I hope that the reader will be able to make out the Buddhist theory of existence. It does not appear to me that it corresponds to either τὸ ὄν or τὸ γιγνόμενον, nor yet is it nihilism, that is to say, a doctrine of unreality. The human being is composed of five groups, so-called because they each consist of many independent elements. In the case of the [114] sensation-group, these elements of being are said to be consecutive in time, but in other cases many members of one group can occur at the same time; for instance, it is stated in the Visuddhi-Magga that over thirty predispositions occur in conjunction with the first of the eighty-nine consciousnesses. Now each of the elements that together form a group is an independent existence, and is real enough while it lasts. All things we know of are formed from one or more of these groups. When milk changes to sour cream, Buddhist doctrine does not say that an underlying substance has entered on a new mode or phase of being, but that we have a new existence, or rather, perhaps, anew existence-complex, --that is to say, that the elements of the form-group that now compose the sour cream are not the same as those that composed the milk, the elements that composed the milk having passed away and new ones having come into being. This is what is intended in Ī 24, when it says, "This form in the series of forms belonging to its own nature." It would appear from page 151 that the form-group contains tolerably persistent elements, while those of the mental groups are momentary and more easily overcome. So far as the mental groups are concerned, Nirvana can be obtained in the present life, but from the form-group deliverance can only be attained at death, because, as stated on page 156, "whereas there are sensations, perceptions, etc. [i.e. predispositions and consciousnesses] which are not subject to depravity, it is not so with form."

Having explained the nature of the human being as consisting of the five groups, the next thing to be done is to show the causes of these five groups and how their several series are perpetuated. All this, too, must be done without recourse being had to what we call a First Cause. This gives occasion for an elaborate theory which is expressed in the [115] formula of Dependent Origination (Pāli paticcasamuppāda), also called the middle doctrine, as avoiding the doctrine of τὸ ὄν on the one hand, and of nihilism or the denial of the reality of existence on the other. The Buddhist Sacred Books seem to claim Dependent Origination as the peculiar discovery of The Buddha, and I suppose they would have us understand that he invented the whole formula from beginning to end. But it is to be observed that the formula repeats itself, that the human being is brought into existence twice--the first time under the name of consciousness and name and form and by means of ignorance and karma, the second time in birth and by means of desire (with its four branches called attachments ) and karma again, this time called existence. See Ī 35. Therefore, though Buddhaghosa, as the reader will see, is at great pains to explain this repetition as purposely intended for practical ends, yet one is much inclined to surmise that the full formula in its present shape is a piece of patchwork put together of two or more that were current in The Buddha's time and by him--perhaps expanded, perhaps contracted, but at any rate--made into one. If The Buddha added to the formula of Dependent Origination, it would appear that the addition consisted in the first two propositions. For ignorance, of course, is the opposite of wisdom, and wisdom, or the third discipline, that is to say, the method for getting rid of ignorance, is, as the reader will see in the Introductory Discourse to the fourth chapter and elsewhere in this book, The Buddha's particular contribution to the science of meditation; whereas concentration, or the second discipline, the method for opposing desire, he had learnt from his teachers. In Ī 37 these first two propositions are omitted, and consciousness and name-and-form of the third proposition are made mutually dependent.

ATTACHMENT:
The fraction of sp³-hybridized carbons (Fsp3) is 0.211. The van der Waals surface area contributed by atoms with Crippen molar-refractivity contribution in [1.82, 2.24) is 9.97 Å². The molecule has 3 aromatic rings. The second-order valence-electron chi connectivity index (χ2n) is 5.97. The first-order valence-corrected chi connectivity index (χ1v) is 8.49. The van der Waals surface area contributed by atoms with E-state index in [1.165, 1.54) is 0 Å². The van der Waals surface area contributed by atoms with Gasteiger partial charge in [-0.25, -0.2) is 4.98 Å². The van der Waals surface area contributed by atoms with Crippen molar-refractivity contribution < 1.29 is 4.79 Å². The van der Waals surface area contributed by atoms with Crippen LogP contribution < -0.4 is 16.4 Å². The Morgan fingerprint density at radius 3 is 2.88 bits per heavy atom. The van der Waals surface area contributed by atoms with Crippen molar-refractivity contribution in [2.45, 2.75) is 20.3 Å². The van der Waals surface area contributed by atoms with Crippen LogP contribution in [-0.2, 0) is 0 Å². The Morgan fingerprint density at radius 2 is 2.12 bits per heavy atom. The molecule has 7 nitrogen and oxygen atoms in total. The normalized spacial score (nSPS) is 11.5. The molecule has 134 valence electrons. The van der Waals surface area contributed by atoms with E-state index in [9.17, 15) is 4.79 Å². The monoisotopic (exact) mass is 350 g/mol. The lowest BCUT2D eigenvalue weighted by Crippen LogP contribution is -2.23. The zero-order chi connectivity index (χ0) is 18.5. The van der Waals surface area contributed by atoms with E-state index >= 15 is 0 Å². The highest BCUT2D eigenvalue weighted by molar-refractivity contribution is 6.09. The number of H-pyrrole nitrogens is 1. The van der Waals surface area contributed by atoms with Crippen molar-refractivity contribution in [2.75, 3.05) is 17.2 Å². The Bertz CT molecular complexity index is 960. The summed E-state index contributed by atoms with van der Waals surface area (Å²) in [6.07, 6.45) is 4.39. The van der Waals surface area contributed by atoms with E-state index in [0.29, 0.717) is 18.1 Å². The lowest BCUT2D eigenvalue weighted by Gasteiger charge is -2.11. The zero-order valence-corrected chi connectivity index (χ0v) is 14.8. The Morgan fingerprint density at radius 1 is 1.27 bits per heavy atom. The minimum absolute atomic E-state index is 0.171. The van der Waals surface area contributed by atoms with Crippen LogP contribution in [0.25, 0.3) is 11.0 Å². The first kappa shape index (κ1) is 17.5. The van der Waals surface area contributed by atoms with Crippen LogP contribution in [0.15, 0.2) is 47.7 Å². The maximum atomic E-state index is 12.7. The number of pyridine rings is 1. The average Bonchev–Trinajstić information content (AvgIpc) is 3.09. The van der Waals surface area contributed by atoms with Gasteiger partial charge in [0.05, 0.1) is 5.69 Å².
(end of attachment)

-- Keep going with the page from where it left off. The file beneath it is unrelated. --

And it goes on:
The same antithesis of ignorance and desire appears also to [116] be present in the threefold fire of lust, hatred, and infatuation, where lust and hatred can be viewed as but the two opposite poles of the same feeling and will then together stand for desire, while infatuation will represent ignorance.

In addition to my remarks on attan and puggala above, it may be well to say a few words in regard to my translations of some other Pāli terms. "Elements of being" (dhamma) and "constituents of being" (sankhāra) are often used synonymously to mean the individual components of the Five Groups; but when dhamma refers to the twelve terms of the formula, Dependent Origination, I have sometimes used the phrase "factors of being." The two terms dhamma and sankhāra are very troublesome to render into English, both because they each of them mean so many things and because their ground meaning is not translatable into English, being expressive of a different philosophy. Sankhāra means what makes or what is made, fashioned, or put together: we should naturally with our different beliefs say, creator and created things. Everything except Nirvana and space is sankhāra. Sankhāra as a name for the fourth group, I translate by predispositions; as the second term in Dependent Origination, by karma. Dhamma means any established law, condition, or fact, either of nature or of human institutions. It is the word I render by Doctrine when it signifies The Buddha's teachings. This word dhamma occasioned me especial difficulty when used in Ī 74 to characterize the subjects of the Fourth Contemplation. But although "elements of being" is a bad rendering, the reader need not be led astray, as all the different things denoted by it are there enumerated.